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More kids may be abusing this prescription cough medication, FDA warns

Intentional and unintentional poisonings due to the drug have risen over the last decade.
/ Source: TODAY

The Food and Drug Administration is warning that a lesser-known prescription cough medication, called benzonatate, is finding its way into kids' hands — and sending them to the hospital. It's causing calls to poison control centers, hospitalizations and even deaths, according to new research.

For the study, published on Nov. 15 in the journal Pediatrics, FDA researchers analyzed data from national databases and poison control centers, as well as previous research.

They found that the number of prescriptions for benzonatate increased between 2012 and 2019 — and so did rates of intentional (misuse or abuse) and unintentional exposure to benzonatate among kids between 2010 and 2018. Over the study period, the researchers noted nearly 3,600 unintentional exposures and about 1,030 intentional exposures. About 906 cases were suspected suicide attempts.

Kids 5 and under were most likely to experience unintentional exposure to the drug, while older kids (ages 10 to 16) saw the highest rate of intentional exposure. While the majority of kids exposed to benzonatate in the study only experienced mild or no issues, some (about 2,775) required hospitalization.

"The most significant finding in our study is that drug safety considerations extend beyond the safe and appropriate use of prescription medication," Dr. Ivone Kim, lead study author, told TODAY via email. "Accessibility to benzonatate at home may present a risk for unintentional ingestion in young children. In older children and adolescents, access to benzonatate may lead to the misuse or abuse of these products, including the use in suicide attempts."

The drug, benzonatate, is used in people ages 10 and up to help manage coughing. It's thought to work by desensitizing the receptors in the lungs that lead to a cough response, Dr. Anthony F. Pizon, chief of medical toxicology at the University of Pittsburgh Medical Center, told TODAY.

In fact, a young child under 5 could experience choking, cardiac arrhythmias and seizures soon after ingesting just one benzonatate pill, Adina Sheroff, a registered nurse and certified poison control specialist at Boston Children’s Hospital, told TODAY.

They might start exhibiting those effects within an hour of ingesting the medication, Pizon said, though the exact issues a child might experience depends on the dose they consumed and their weight.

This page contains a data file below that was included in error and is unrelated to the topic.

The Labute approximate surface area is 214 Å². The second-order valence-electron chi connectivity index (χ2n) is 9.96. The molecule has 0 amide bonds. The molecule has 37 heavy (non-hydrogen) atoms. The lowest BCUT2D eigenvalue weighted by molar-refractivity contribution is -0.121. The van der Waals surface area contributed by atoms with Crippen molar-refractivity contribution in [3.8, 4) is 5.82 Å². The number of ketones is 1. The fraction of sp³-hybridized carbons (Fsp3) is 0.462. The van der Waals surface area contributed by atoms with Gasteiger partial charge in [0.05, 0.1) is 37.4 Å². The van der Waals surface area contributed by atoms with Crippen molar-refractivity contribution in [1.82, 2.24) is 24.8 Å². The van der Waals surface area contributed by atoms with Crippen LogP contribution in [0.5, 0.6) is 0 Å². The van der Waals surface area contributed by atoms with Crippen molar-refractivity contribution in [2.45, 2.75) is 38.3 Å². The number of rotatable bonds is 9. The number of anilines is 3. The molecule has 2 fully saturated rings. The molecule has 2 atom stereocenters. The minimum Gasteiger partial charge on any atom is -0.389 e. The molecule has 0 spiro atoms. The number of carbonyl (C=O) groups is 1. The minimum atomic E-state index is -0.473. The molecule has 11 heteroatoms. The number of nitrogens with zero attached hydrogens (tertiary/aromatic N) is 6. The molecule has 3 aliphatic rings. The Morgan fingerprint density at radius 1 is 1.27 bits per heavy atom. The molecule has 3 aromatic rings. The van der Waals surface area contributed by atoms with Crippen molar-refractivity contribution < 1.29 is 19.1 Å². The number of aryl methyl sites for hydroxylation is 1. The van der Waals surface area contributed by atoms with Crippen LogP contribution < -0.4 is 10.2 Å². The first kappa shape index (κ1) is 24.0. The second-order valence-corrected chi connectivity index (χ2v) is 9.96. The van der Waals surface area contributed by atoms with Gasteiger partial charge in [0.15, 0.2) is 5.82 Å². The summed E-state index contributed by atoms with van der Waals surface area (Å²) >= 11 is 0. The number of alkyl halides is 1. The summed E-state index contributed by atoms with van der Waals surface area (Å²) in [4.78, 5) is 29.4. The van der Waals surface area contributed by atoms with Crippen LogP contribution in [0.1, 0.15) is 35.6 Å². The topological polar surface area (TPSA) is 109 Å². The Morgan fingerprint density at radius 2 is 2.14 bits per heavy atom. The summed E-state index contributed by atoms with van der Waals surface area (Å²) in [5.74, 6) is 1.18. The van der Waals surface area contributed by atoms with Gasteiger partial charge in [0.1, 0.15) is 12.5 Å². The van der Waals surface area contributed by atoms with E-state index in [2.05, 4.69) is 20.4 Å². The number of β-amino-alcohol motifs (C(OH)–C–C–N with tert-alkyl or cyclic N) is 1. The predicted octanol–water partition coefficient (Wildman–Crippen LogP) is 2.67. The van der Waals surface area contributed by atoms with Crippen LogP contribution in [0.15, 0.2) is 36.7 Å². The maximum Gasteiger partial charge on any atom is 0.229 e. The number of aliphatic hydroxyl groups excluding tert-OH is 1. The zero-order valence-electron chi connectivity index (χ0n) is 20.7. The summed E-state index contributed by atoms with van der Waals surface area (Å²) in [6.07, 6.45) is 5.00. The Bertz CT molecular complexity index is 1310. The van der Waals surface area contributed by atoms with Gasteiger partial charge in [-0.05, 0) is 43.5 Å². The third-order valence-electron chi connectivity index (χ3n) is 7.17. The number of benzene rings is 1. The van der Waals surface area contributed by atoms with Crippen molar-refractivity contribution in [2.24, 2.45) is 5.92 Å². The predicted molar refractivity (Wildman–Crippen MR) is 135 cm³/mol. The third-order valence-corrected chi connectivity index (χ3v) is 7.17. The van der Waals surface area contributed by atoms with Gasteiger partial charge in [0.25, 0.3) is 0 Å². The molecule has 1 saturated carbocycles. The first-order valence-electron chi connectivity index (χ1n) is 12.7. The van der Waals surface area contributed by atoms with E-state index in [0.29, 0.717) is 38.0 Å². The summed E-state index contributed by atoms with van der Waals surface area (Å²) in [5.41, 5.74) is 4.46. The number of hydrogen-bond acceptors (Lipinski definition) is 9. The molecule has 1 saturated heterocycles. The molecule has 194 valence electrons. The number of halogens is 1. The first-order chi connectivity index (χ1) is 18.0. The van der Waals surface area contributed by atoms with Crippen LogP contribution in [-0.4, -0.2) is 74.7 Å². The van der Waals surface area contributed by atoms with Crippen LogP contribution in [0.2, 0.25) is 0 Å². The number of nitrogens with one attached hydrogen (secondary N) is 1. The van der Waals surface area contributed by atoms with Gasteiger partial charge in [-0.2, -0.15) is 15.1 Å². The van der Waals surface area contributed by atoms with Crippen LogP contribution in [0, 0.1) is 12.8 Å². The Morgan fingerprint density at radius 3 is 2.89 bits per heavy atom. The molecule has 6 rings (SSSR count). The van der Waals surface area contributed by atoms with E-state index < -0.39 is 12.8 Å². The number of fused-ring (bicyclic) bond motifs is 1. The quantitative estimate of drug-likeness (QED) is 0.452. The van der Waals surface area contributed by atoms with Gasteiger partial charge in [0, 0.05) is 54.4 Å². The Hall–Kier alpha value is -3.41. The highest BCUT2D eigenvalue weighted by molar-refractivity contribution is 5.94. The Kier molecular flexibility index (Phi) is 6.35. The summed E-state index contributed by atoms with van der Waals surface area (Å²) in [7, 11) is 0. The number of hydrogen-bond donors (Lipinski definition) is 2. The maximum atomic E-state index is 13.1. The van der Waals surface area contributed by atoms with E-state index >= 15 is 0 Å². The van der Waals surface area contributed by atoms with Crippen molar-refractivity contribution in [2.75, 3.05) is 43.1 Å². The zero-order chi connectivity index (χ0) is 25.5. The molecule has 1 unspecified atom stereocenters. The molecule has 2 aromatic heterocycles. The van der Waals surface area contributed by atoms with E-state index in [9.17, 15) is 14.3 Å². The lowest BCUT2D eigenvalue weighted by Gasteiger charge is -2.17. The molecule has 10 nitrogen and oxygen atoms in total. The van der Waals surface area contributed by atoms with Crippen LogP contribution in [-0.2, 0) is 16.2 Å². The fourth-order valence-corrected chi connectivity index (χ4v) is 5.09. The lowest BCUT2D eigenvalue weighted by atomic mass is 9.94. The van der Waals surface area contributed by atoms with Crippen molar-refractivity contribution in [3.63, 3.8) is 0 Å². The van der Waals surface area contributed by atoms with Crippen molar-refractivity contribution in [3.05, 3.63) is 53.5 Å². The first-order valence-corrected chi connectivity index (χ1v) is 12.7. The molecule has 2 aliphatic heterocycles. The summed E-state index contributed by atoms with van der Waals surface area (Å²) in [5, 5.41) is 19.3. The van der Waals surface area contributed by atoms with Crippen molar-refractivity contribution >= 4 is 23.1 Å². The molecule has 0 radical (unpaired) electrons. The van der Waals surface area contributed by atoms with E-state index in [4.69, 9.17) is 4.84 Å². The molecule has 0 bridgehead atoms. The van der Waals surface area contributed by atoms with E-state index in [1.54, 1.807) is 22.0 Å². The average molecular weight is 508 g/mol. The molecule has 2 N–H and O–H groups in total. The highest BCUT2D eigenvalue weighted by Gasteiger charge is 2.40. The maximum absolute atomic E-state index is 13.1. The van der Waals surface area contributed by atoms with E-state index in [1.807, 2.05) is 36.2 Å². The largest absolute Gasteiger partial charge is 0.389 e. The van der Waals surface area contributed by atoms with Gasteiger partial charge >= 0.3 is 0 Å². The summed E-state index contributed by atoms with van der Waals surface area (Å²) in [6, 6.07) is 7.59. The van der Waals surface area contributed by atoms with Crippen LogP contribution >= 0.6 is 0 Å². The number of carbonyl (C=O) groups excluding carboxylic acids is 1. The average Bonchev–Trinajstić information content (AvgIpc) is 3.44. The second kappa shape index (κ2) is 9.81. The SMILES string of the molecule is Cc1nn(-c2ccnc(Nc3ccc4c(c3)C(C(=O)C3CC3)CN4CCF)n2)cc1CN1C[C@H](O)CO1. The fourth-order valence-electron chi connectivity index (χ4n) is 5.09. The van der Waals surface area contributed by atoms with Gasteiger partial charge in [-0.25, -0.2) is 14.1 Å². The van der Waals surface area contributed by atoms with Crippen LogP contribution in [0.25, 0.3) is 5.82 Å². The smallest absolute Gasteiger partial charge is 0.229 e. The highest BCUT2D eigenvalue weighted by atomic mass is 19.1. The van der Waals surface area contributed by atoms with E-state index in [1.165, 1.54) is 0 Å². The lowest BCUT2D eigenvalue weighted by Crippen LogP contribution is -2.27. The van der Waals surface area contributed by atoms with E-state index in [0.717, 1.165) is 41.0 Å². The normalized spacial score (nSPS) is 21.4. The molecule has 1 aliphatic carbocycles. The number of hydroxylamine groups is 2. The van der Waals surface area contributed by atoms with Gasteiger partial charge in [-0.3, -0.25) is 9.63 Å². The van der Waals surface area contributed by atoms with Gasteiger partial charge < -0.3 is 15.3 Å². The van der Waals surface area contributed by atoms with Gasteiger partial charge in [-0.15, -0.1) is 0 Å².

There were three deaths due to unintentional benzonatate use recorded in the study, six deaths related to intentional or misuse and another two suspected to be suicide.

The results suggest that, as doctors shift away from prescribing opioid cough suppressant drugs as frequently, they need to make sure patients understand that an alternative like benzonatate also comes with risks that can affect the entire family, the experts told TODAY.

"I'd never really thought about it much because benzonatate is kind of a minor drug that you prescribe very infrequently," Pizon said. But after reading the study, "I'm not surprised," he said, adding that it underscores just how important it is for patients to find ways to suppress their cough.

Unfortunately, it makes sense that the number of child exposures to a particular drug would rise alongside prescriptions for that drug. "It's a simple product of more availability begets easier access to children," Pizon said. 

For example, parents prescribed benzonatate, which isn't approved for use in kids younger than 10, may give the drug to their sick child thinking it could help them as well, Pizon explained. Or children could find their way into an insecure pill container and end up eating one, Sheroff said.

"I've seen parents put pills in a baggie in their purse and then the children get into the purse," she added. "At that age, they might think it's candy, or they're very exploratory and they like to put everything in their mouth." 

Oral exploration "is a normal part of development in infants, and young children may be enticed to consume objects that resemble candy," Kim said, and the study's findings suggest that having access to benzonatate facilitates unintentional ingestion like this.

If benzonatate is in the house, the experts told TODAY that parents can keep their kids safe by:

  • Keeping medication in its original childproof container.
  • Storing the medication in a lock box or other secure spot.
  • Only giving benzonatate to the person it was intended for.
  • Disposing of any unused medication properly.

If you think your child may have ingested benzonatate, you should call your local poison control center or, because the effects can come on so quickly, call 911 or go straight to the emergency room, Sheroff said.

For their part, health care providers should emphasize that, while potentially safer than other cough medications, benzonatate is not harmless, Pizon said. In fact, the FDA doesn't recommend even over-the-counter cough suppressants for kids because they often present more risks than benefits, he added.

"Cough is often a symptom of another underlying condition and effective treatments involve evaluation and treatment of these conditions," Kim explained. "Supportive measures may be the mainstay of treatment for cough in most cases."

Providers may want to help patients dealing with a cough by prescribing something like benzonatate, so "we're a bit to blame here, too," Pizon said. "This is one way we can feel like we're helping them, but there may be more harms than benefits in providing this."